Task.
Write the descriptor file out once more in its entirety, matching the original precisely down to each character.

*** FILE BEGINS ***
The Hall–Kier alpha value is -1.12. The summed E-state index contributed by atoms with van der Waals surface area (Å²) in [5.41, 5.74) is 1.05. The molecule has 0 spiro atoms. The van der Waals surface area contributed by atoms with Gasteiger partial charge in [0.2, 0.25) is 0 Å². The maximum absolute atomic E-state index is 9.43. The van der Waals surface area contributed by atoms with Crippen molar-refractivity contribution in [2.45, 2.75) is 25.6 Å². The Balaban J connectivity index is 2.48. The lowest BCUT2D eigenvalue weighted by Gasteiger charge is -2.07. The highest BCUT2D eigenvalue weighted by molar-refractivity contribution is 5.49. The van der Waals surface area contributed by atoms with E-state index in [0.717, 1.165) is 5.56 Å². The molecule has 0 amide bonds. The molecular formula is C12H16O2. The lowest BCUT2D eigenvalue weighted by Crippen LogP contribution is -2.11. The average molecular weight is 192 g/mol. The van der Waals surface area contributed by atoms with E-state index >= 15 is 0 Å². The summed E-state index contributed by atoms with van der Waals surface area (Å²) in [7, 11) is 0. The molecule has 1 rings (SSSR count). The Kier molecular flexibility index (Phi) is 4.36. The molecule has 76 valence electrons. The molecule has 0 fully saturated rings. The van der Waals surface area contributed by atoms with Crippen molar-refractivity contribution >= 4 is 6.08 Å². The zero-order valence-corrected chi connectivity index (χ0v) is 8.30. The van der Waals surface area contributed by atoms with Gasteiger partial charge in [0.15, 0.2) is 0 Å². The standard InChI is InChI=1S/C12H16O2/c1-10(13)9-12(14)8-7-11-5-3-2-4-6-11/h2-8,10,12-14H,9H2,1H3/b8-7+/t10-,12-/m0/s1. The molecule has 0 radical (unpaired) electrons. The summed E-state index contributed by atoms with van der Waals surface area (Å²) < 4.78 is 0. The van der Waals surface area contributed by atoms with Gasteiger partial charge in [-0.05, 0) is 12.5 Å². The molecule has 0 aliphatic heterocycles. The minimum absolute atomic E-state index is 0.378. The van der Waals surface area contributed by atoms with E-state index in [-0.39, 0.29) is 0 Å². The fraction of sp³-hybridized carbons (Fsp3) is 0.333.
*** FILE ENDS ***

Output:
The Hall–Kier alpha value is -1.12. The summed E-state index contributed by atoms with van der Waals surface area (Å²) in [5.41, 5.74) is 1.05. The molecule has 0 spiro atoms. The van der Waals surface area contributed by atoms with Gasteiger partial charge in [0.2, 0.25) is 0 Å². The maximum absolute atomic E-state index is 9.43. The van der Waals surface area contributed by atoms with Crippen molar-refractivity contribution in [2.45, 2.75) is 25.6 Å². The Balaban J connectivity index is 2.48. The lowest BCUT2D eigenvalue weighted by Gasteiger charge is -2.07. The highest BCUT2D eigenvalue weighted by molar-refractivity contribution is 5.49. The van der Waals surface area contributed by atoms with E-state index in [0.717, 1.165) is 5.56 Å². The molecule has 0 amide bonds. The molecular formula is C12H16O2. The lowest BCUT2D eigenvalue weighted by Crippen LogP contribution is -2.11. The average molecular weight is 192 g/mol. The van der Waals surface area contributed by atoms with E-state index >= 15 is 0 Å². The summed E-state index contributed by atoms with van der Waals surface area (Å²) in [7, 11) is 0. The molecule has 1 rings (SSSR count). The Kier molecular flexibility index (Phi) is 4.36. The molecule has 76 valence electrons. The molecule has 0 fully saturated rings. The van der Waals surface area contributed by atoms with Crippen molar-refractivity contribution >= 4 is 6.08 Å². The zero-order valence-corrected chi connectivity index (χ0v) is 8.30. The van der Waals surface area contributed by atoms with Gasteiger partial charge in [0.15, 0.2) is 0 Å². The standard InChI is InChI=1S/C12H16O2/c1-10(13)9-12(14)8-7-11-5-3-2-4-6-11/h2-8,10,12-14H,9H2,1H3/b8-7+/t10-,12-/m0/s1. The molecule has 0 radical (unpaired) electrons. The summed E-state index contributed by atoms with van der Waals surface area (Å²) < 4.78 is 0. The van der Waals surface area contributed by atoms with Gasteiger partial charge in [-0.05, 0) is 12.5 Å². The molecule has 0 aliphatic heterocycles. The minimum absolute atomic E-state index is 0.378. The van der Waals surface area contributed by atoms with E-state index in [-0.39, 0.29) is 0 Å². The fraction of sp³-hybridized carbons (Fsp3) is 0.333.